Great Hill Road subdivision to include affordable housing, land donation
A trio of 2,000-square-foot, three-bedroom homes have been proposed to be built on a three-lot subdivision at 28 Great Hill Road.
One of the homes would be set aside as affordable housing for a family making 60% of the state median income.
That allows the subdivision to fall under the state’s affordable housing law, 8-30g, and lets the developer breakup the lot into smaller parcels that are typically not permitted by the town.
“I believe that this allows new homes to be built that are affordable instead of someone coming in and spending $800,000 on a new home, ”said Richard Szentkuti, president of CV Building Concepts, the Ridgefield firm that submitted the application.
“There’s a need for that in this town, a definite need.”
The Planning and Zoning Department received the application on Oct. 5. The plans are to divvy up a three-acre parcel of land into three lots — two of about a half-acre, and a third about three-quarters of an acre in size.
The remaining parcel — a little more than an acre of land to the south — would be donated to the town as open space.
First Selectman Rudy Marconi said the Board of Selectmen will have to vote on whether or not to accept the donated land, if the application is approved by the Planning and Zoning Commission.
The town will also review whether there are any environmental concerns with the donated parcel.
The land would be managed by the town Conservation Commission if the town approves the donation, Marconi said.
The affordable home would probably sell for around $211,751, according to the application’s affordable housing declaration.
Szentkuti said the affordable home would be restricted to a family making a maximum of $98,300 per year.
The application was filed under the affordable housing law because it allows them to get around the town’s two-acre lot size restrictions in the residential neighborhood, he confirmed.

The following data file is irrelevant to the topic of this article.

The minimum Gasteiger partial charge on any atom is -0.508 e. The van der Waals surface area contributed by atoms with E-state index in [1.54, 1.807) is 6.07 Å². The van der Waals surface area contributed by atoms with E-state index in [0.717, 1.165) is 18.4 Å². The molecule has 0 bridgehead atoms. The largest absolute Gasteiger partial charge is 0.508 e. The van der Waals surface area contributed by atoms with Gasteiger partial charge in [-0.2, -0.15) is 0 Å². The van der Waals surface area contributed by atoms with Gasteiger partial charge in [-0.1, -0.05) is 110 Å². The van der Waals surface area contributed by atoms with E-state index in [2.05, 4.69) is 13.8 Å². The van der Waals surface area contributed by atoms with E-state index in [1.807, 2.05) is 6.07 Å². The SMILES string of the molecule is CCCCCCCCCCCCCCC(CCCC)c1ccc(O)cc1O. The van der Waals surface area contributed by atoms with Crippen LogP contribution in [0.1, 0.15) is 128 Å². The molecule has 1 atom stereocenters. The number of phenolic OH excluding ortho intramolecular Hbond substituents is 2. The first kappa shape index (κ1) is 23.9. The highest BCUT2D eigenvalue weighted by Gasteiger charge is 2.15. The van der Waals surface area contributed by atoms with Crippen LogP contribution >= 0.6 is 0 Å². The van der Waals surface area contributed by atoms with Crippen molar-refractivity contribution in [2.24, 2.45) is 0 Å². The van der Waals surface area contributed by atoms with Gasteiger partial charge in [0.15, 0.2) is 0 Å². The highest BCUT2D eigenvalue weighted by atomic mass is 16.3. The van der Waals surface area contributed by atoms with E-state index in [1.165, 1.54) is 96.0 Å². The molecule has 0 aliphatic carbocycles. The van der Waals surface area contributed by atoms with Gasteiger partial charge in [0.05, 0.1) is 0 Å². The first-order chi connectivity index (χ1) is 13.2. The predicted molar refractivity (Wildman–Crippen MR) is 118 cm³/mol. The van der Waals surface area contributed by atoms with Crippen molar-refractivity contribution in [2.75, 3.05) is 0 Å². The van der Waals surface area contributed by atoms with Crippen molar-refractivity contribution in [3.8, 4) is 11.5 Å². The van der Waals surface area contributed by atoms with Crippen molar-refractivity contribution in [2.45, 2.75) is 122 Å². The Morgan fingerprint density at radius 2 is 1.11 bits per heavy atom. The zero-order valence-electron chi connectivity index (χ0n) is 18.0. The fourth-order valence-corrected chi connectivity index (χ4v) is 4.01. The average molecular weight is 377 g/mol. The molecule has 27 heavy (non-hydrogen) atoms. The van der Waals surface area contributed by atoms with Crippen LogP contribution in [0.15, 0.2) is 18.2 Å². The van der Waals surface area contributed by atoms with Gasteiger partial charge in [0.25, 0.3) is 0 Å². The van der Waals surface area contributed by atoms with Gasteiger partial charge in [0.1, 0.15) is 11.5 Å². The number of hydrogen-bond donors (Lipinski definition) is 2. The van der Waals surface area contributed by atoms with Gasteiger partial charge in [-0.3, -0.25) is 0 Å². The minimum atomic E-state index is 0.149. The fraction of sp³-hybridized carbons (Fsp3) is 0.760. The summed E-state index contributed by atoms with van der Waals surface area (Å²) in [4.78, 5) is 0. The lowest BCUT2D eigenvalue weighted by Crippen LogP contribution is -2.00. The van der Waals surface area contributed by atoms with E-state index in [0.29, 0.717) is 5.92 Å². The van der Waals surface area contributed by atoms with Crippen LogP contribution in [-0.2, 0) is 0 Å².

Under the 8-30g affordable housing law, the state allows developers to circumvent local zoning restrictions.
In exchange, the developer agrees to set aside 30% of the available housing units as affordable homes for 40 years.
But Marconi characterized the development as “opening Pandora’s box,” because the housing density could change the character of the neighborhood.
“[The law is] meant to be in areas where you have infrastructure and transportation” — including sewer systems, he told The Press.
He raised concern about the long-term reliability of using septic systems for higher-density housing.
Each of the homes proposed at Great Hill Road would have its own well and septic system, according to the application. The three houses would each have a two-car garage, and share an access road that would be built as part of the project.
The file does not say how much the two market-rate homes would be listed for, but Szentkuti indicated both would be entry-level homes.
The smaller land parcels would also keep the price down, he said.
“Unfortunately the land value in this town is so expensive, that the house has to reflect that,” Szentkuti told The Press.
Under the plan’s affordable housing declaration, the developer “may identify a third party administrator” to ensure the home’s affordability plan is followed — which may include the Ridgefield Housing Authority.
There was a house on the lot previously, but it has since been removed, the application shows.
The affordable home would be built not far from where the original house that was torn down once stood.
If a buyer purchases the home and resells it within 40 years, the home must still be sold to someone meeting the 60% state median income, the declaration states.
If the residents’ income goes up over the 60% threshold, they would have to give notice and move out within 60 days.
Szentkuti said residents he’s talked to about the plan have been positive, adding that the planned homes match the size and style of the house that was there before.
A public hearing on the application has been set for Dec. 18.
Planning and Zoning Director Richard Baldelli said on Oct. 9 that the fact that the town does not currently have an engineer — Charlie Fisher retired in late August — is part of the delay in bringing the application to a public hearing.
The town has hired Bryan Nesteriak of B&B Engineering in Seymour to review the application.
“This is the first time you’ll be getting a subdivision 8-30g, and we want to make sure we do it correctly,” Baldelli told the Planning and Zoning Commission.
Szentkuti said he hopes to have the project completed by June if it’s approved by the commission.